Greetings from Kyiv,
It’s a beautiful spring day in the capital of Ukraine, and Europe Project Manager Chris Clary and I just had the opportunity to tour the studio of the SoA-funded Army FM radio station here. I’m very happy to tell you that, in the first two months of its existence, Army FM has gotten off to a great start.
In an effort we first told you about here and here, Spirit of America is supporting a US and Ukrainian team’s efforts to provide an alternate source of information and entertainment to Ukrainian troops engaged in a very tough fight against Russian-backed separatists. These soldiers are subjected to a relentless barrage of Russian propaganda – TV, radio, and even via text message – with no alternative. In a battle that has very real implications for the future of NATO and the West, improving the morale of troops on the front lines is critical. Army FM, the first Ukrainian Armed Forces radio, solves that problem. It launched on March 1st.
For Spirit of America, this has been a really meaningful project to support. Why?
- It addresses a very real problem. Russian and separatist propaganda is taking a toll on the countries along the eastern NATO periphery, creating destabilizing narratives that seek to drive a wedge between vulnerable minority Russian populations and the West. Left unchecked, this campaign could lead to the unraveling of the NATO alliance.
- We have great partners. Any project SoA supports is only as good as its partners, and the team in Ukraine is tremendous. Both the advisors from the US Embassy as well as their Ukrainian counterparts have taken a thoughtful, considerate approach to this problem, and are as motivated and dedicated a team as we’ve worked with.
- The approach makes sense. There is much discussion of countering propaganda in conflict areas these days, but we’ve learned over the years that countering propaganda with propaganda simply doesn’t work: that approach just delegitimizes both sides. Instead, the only way to counter propaganda is by meeting the basic information needs of the population, addressing their questions and concerns in verifiable ways. In this case, some of the most valuable information pertains to soldiers’ questions regarding pay calculations and veteran status – simple questions that if answered reduce confusion and improve morale.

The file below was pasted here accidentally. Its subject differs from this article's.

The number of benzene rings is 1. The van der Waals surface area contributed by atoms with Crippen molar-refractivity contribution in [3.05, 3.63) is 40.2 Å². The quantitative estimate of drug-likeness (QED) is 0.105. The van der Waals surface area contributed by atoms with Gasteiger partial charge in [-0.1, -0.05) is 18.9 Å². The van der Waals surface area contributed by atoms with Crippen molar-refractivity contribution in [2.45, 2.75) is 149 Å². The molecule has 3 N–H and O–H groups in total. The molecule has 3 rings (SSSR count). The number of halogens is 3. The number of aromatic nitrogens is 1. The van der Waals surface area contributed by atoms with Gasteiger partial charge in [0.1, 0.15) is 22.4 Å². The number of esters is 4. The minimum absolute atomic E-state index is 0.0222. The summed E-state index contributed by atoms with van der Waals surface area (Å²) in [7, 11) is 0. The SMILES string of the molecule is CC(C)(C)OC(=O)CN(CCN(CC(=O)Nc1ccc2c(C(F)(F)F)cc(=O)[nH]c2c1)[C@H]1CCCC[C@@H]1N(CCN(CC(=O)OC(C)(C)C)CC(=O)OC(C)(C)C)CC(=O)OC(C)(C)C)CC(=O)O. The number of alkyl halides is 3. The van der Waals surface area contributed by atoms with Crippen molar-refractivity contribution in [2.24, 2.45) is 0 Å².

Accordingly, I was excited to tour the studio, having last seen it when it was still under construction. What a difference a couple of months makes! Where once there were half-demolished walls and piles of rubble, now there was a recording studio, offices, and an area for studio employees to compile news and develop content.
More important than the new space, however, was the people and the content they were generating. I had a chance to interact with the entire team, a diverse mixture of Ukrainian military and civilian experts: Alexey, a civilian advisor to the Minister of Defense with a background in the private sector who serves as the architect of the enterprise; Iana, a major in the Ukrainian Armed Forces who is the director of the Ministry of Defense media center; Valeriy, a civilian with a long career in radio who is the station manager; Valeriy’s military counterpart, Sergei; Sasha, an Army conscript who is the station’s technical guru; Roberto, another soldier who did sports broadcasting before the war and is now filling that role at Army FM; Marina, a civilian news presenter; and several more.
That team, advised by an official from the US Embassy, is creating content that directly addresses the needs of Ukrainian soldiers fighting for the freedom and independence of their country in the east. They’re not just generating bland news content; rather, they’re tailoring the broadcasts to engage the troops in the best manner possible. Along with news and music, Army FM is delivering sports and comedy programming, shows highlighting heroes of the war, messages from chaplains, and even in-depth interviews with high-ranking officials to explain current events and the Ukrainian government’s approach to the conflict. I even did my part by taping an interview after we finished the tour.
Radio FM’s most popular show by far, however, is a program where friends and family (and even the general population) can send messages to their loved ones on the front lines. This is a tangible demonstration of the solidarity of the Ukrainian people in standing behind their military, and a huge morale boost.
And, this programming is resonating, both with the military and with civilians around the country. Since its launch in March, Army FM has become the most-listened to internet radio station in Ukraine. It is also being broadcast from three transmitters on the front lines, with more being planned. This is a testament to the hard work and thoughtful approach taken by the joint US-Ukrainian team. Find out more in this article that was featured in the Kyiv Post: http://www.kyivpost.com/article/content/kyiv-post-plus/army-radio-station-entertains-informs-ukraines-soldiers-in-donbas-410014.html, and visit the official Army FM Facebook page.
You can join this team. Get involved in this project here and contribute to a truly meaningful effort. Support a key US partner, and help safeguard the values and ideals of the West.
Field Ops Director